Menaje de Casa
From Viva Veracruz Blog
The Spanish title of this entry literally means goods of the house – more to the point this is a list of items you want to bring into Mexico that can be submitted at the border.
From what I have read and been told about this process it is time consuming, a hassle and often expensive. Folks that have moved their entire household down to Mexico report that this menaje de casa process can cause extensive delays and expense at the border. Once you have your list it needs to be translated into Spanish.
While we haven’t moved a household’s worth of furniture and accoutrements to Mexico, we have managed to get quite a number of household items there including ladders, an air compressor, lots of tools, bicycles, solar panels, side tables, shelving and even a big red Italian espresso maker. This next trip down we will bring a hefty load of stuff as we are leaving our home here in the U.S.
Our rationale has been as long as we look like tourists rather than part- or full-time Mexican residents, what we bring into the Mexico is less suspect. In other words, if border officials think we are bringing it in for a visit, they assume we will subsequently take it back out.
On one occasion, as we were heading down some 135 miles before Xico, at Coasta Esmeralda we were stopped by the military ostensibly to check for drugs. On that occasion a gun toting Army boy asked me why I had a large ladder and a big floor jack strapped onto the top and back end of our camper. I explained that the ladder was needed to clean the tall camper and the jack – well this is a BIG one-ton Ford truck that requires a hefty jack for tire changes. To my credit there was a large spare wheel and tire just inside the door of the camper to support my claim. Apparently accepting my quick, on-my-feet explanation through Anita’s interpretation we were told to drive on with little to do. This was the only time we were questioned about what types of things we were bringing into Mexico.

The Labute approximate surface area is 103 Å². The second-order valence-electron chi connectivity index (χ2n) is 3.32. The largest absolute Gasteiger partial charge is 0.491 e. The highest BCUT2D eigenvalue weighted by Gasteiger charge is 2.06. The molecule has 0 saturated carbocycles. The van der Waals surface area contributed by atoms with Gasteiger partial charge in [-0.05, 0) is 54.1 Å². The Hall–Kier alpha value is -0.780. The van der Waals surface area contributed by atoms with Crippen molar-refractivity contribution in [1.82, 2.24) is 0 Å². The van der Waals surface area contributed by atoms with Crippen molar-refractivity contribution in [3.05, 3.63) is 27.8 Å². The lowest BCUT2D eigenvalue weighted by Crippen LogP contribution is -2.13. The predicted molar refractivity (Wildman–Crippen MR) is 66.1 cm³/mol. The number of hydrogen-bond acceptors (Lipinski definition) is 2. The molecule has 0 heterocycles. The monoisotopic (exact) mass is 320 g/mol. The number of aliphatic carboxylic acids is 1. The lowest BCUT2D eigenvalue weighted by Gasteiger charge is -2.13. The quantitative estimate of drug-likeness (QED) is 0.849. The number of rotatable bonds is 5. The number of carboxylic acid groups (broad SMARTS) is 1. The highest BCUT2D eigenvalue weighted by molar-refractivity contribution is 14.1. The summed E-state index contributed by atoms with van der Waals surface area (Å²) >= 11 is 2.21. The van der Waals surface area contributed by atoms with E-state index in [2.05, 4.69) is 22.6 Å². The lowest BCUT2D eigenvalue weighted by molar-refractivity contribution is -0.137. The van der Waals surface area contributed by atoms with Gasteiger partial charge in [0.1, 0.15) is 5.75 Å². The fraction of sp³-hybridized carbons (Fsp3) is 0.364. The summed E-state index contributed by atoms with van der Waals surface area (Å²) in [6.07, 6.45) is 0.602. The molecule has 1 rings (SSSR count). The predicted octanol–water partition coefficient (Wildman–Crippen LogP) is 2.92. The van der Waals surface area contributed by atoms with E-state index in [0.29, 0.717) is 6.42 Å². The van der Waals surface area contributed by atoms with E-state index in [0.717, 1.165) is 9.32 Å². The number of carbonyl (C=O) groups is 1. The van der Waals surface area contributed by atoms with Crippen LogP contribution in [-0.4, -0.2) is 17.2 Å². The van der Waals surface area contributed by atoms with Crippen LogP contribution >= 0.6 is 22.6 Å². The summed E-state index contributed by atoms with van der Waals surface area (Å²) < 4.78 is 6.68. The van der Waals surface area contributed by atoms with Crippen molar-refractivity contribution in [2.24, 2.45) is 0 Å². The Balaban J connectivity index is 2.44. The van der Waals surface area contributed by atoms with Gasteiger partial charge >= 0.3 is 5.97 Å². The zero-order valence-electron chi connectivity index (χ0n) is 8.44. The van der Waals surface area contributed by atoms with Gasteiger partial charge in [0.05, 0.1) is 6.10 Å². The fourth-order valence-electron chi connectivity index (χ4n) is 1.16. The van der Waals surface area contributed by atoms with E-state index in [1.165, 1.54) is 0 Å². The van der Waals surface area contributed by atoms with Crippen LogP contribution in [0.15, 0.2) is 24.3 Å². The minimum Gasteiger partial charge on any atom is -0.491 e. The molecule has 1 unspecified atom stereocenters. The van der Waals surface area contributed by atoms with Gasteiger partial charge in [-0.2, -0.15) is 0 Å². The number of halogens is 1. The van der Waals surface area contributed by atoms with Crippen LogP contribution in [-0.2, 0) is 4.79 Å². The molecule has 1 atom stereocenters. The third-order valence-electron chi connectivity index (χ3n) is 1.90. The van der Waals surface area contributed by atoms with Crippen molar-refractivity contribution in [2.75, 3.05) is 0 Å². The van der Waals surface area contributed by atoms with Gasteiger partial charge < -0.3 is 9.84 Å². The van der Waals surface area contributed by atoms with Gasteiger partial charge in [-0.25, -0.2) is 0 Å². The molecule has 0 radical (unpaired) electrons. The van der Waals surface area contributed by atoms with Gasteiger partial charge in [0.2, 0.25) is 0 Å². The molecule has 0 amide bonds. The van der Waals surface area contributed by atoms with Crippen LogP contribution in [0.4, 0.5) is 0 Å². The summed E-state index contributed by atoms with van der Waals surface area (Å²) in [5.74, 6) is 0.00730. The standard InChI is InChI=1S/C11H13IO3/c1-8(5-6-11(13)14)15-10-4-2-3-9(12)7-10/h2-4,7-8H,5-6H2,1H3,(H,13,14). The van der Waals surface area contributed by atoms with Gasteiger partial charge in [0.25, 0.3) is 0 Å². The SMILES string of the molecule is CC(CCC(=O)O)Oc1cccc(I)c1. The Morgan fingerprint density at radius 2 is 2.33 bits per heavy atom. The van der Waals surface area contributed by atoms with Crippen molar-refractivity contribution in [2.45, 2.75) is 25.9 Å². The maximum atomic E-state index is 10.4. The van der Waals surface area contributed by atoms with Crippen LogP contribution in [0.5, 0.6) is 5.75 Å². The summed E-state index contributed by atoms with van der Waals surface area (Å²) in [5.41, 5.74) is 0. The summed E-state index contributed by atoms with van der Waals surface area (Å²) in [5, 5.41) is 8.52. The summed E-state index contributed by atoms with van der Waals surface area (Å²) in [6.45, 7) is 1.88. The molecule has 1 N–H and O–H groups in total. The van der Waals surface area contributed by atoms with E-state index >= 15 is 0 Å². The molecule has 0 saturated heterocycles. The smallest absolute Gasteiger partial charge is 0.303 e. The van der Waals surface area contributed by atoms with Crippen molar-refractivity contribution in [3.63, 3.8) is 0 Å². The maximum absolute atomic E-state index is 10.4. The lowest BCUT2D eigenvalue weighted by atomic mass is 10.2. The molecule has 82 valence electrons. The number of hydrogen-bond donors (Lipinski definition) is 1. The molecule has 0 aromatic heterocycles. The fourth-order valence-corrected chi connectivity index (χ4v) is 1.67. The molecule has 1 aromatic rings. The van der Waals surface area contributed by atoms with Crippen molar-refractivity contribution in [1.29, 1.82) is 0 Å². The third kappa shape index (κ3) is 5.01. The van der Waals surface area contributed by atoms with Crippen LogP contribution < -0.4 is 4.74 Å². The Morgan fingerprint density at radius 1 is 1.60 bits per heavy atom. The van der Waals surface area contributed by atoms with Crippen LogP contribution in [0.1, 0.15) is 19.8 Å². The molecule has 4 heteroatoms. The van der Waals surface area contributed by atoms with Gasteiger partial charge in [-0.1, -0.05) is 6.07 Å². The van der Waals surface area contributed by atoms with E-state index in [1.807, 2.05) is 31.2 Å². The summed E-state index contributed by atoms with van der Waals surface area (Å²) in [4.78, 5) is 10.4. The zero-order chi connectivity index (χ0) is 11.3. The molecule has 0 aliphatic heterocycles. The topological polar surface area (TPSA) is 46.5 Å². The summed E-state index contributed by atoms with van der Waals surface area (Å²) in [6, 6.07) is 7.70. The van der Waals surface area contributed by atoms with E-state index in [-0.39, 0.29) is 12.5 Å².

To date I have not paid any official for looking the other way regarding our things of entry. I have paid a few traffic fine mordidas – but I am getting better at ignoring the policia when they motion me to pull over and have yet to be chased down after driving past their flailing arms motioning me to the side of the road. Of course this takes experience and some nerve to blatantly appear to ignore their gestures and command.
We have thus far purposely avoided getting our FM3’s in order to be passing the border as tourists. One trip Anita did have her FM3 as we needed it to buy property in Veracruz, but I went in on an FMT (Tourist Visa) and we only showed my documentation on that entry.
If you haven’t experienced it, you may have heard of the red light/green light process. At both airline entrances and automobile entries, the Mexican government has a clever light system you must pass through. Should you get a red light you will be searched in some detail, possibly in great detail. This is a luck-of-the-draw kind of thing. Our luck has been good through numerous visits to Mexico we have never had the red light shine upon us.
We have pulled trailers, hefted campers in the bed of our trucks and stacked and crammed things to a point of distraction without incident. This next trip we will be pulling a trailer with our big truck with a shell over the bed. We won’t be filled with trepidation as earlier trips, but we are going to be hauling items that will require some tall explaining should we get the dreaded red light.